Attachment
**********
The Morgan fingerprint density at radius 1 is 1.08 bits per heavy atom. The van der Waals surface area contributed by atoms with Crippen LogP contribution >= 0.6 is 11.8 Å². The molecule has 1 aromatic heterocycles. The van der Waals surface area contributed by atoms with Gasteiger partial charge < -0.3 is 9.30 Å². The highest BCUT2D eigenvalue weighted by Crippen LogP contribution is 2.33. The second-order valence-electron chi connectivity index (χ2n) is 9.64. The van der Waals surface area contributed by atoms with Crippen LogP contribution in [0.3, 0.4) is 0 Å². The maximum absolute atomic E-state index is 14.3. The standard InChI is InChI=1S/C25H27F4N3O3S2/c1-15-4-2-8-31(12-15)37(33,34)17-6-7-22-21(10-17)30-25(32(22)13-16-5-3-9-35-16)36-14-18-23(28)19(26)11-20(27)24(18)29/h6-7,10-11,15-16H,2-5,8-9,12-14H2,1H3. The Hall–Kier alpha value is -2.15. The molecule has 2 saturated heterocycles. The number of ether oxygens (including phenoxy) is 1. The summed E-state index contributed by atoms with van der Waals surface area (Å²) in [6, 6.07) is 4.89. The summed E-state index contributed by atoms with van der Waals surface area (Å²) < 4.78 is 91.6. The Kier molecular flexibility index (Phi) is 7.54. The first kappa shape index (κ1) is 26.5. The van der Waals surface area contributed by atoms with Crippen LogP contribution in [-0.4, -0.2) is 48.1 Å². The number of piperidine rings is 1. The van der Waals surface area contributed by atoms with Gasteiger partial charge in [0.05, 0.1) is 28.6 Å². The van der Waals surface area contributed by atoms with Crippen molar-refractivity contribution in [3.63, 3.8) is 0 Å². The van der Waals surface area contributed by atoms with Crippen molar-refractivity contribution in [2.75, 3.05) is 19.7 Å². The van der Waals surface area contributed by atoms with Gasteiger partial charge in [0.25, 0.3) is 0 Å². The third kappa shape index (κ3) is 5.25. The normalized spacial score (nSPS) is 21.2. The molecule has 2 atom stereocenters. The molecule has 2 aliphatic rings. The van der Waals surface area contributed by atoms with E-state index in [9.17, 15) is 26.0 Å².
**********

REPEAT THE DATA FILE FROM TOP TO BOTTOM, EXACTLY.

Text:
The Morgan fingerprint density at radius 1 is 1.08 bits per heavy atom. The van der Waals surface area contributed by atoms with Crippen LogP contribution >= 0.6 is 11.8 Å². The molecule has 1 aromatic heterocycles. The van der Waals surface area contributed by atoms with Gasteiger partial charge < -0.3 is 9.30 Å². The highest BCUT2D eigenvalue weighted by Crippen LogP contribution is 2.33. The second-order valence-electron chi connectivity index (χ2n) is 9.64. The van der Waals surface area contributed by atoms with Crippen LogP contribution in [0.3, 0.4) is 0 Å². The maximum absolute atomic E-state index is 14.3. The standard InChI is InChI=1S/C25H27F4N3O3S2/c1-15-4-2-8-31(12-15)37(33,34)17-6-7-22-21(10-17)30-25(32(22)13-16-5-3-9-35-16)36-14-18-23(28)19(26)11-20(27)24(18)29/h6-7,10-11,15-16H,2-5,8-9,12-14H2,1H3. The Hall–Kier alpha value is -2.15. The molecule has 2 saturated heterocycles. The number of ether oxygens (including phenoxy) is 1. The summed E-state index contributed by atoms with van der Waals surface area (Å²) in [6, 6.07) is 4.89. The summed E-state index contributed by atoms with van der Waals surface area (Å²) < 4.78 is 91.6. The Kier molecular flexibility index (Phi) is 7.54. The first kappa shape index (κ1) is 26.5. The van der Waals surface area contributed by atoms with Crippen LogP contribution in [-0.4, -0.2) is 48.1 Å². The number of piperidine rings is 1. The van der Waals surface area contributed by atoms with Gasteiger partial charge in [0.05, 0.1) is 28.6 Å². The van der Waals surface area contributed by atoms with Crippen molar-refractivity contribution in [3.63, 3.8) is 0 Å². The van der Waals surface area contributed by atoms with Crippen molar-refractivity contribution in [2.75, 3.05) is 19.7 Å². The van der Waals surface area contributed by atoms with Gasteiger partial charge in [0.25, 0.3) is 0 Å². The third kappa shape index (κ3) is 5.25. The normalized spacial score (nSPS) is 21.2. The molecule has 2 atom stereocenters. The molecule has 2 aliphatic rings. The van der Waals surface area contributed by atoms with E-state index in [9.17, 15) is 26.0 Å².